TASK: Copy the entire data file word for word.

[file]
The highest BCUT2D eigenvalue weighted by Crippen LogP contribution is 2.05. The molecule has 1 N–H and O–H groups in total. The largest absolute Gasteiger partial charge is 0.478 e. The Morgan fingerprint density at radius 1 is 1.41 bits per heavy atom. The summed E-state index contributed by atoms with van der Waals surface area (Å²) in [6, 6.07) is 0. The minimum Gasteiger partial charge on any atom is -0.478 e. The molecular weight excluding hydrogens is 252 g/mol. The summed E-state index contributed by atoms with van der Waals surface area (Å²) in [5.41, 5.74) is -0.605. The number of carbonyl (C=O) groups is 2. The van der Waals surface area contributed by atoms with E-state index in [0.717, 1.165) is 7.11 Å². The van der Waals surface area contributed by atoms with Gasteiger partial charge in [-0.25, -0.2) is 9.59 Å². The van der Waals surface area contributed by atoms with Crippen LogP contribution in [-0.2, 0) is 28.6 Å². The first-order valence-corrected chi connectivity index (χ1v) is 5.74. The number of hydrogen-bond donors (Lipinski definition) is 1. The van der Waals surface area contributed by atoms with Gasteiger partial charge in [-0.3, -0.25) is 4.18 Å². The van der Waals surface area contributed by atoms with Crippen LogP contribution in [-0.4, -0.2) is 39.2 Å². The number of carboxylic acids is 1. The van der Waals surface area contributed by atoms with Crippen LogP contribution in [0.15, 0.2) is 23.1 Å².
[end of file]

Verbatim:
The highest BCUT2D eigenvalue weighted by Crippen LogP contribution is 2.05. The molecule has 1 N–H and O–H groups in total. The largest absolute Gasteiger partial charge is 0.478 e. The Morgan fingerprint density at radius 1 is 1.41 bits per heavy atom. The summed E-state index contributed by atoms with van der Waals surface area (Å²) in [6, 6.07) is 0. The minimum Gasteiger partial charge on any atom is -0.478 e. The molecular weight excluding hydrogens is 252 g/mol. The summed E-state index contributed by atoms with van der Waals surface area (Å²) in [5.41, 5.74) is -0.605. The number of carbonyl (C=O) groups is 2. The van der Waals surface area contributed by atoms with E-state index in [0.717, 1.165) is 7.11 Å². The van der Waals surface area contributed by atoms with Gasteiger partial charge in [-0.25, -0.2) is 9.59 Å². The van der Waals surface area contributed by atoms with Crippen LogP contribution in [-0.2, 0) is 28.6 Å². The first-order valence-corrected chi connectivity index (χ1v) is 5.74. The number of hydrogen-bond donors (Lipinski definition) is 1. The van der Waals surface area contributed by atoms with Gasteiger partial charge in [-0.3, -0.25) is 4.18 Å². The van der Waals surface area contributed by atoms with Crippen LogP contribution in [-0.4, -0.2) is 39.2 Å². The number of carboxylic acids is 1. The van der Waals surface area contributed by atoms with Crippen LogP contribution in [0.15, 0.2) is 23.1 Å².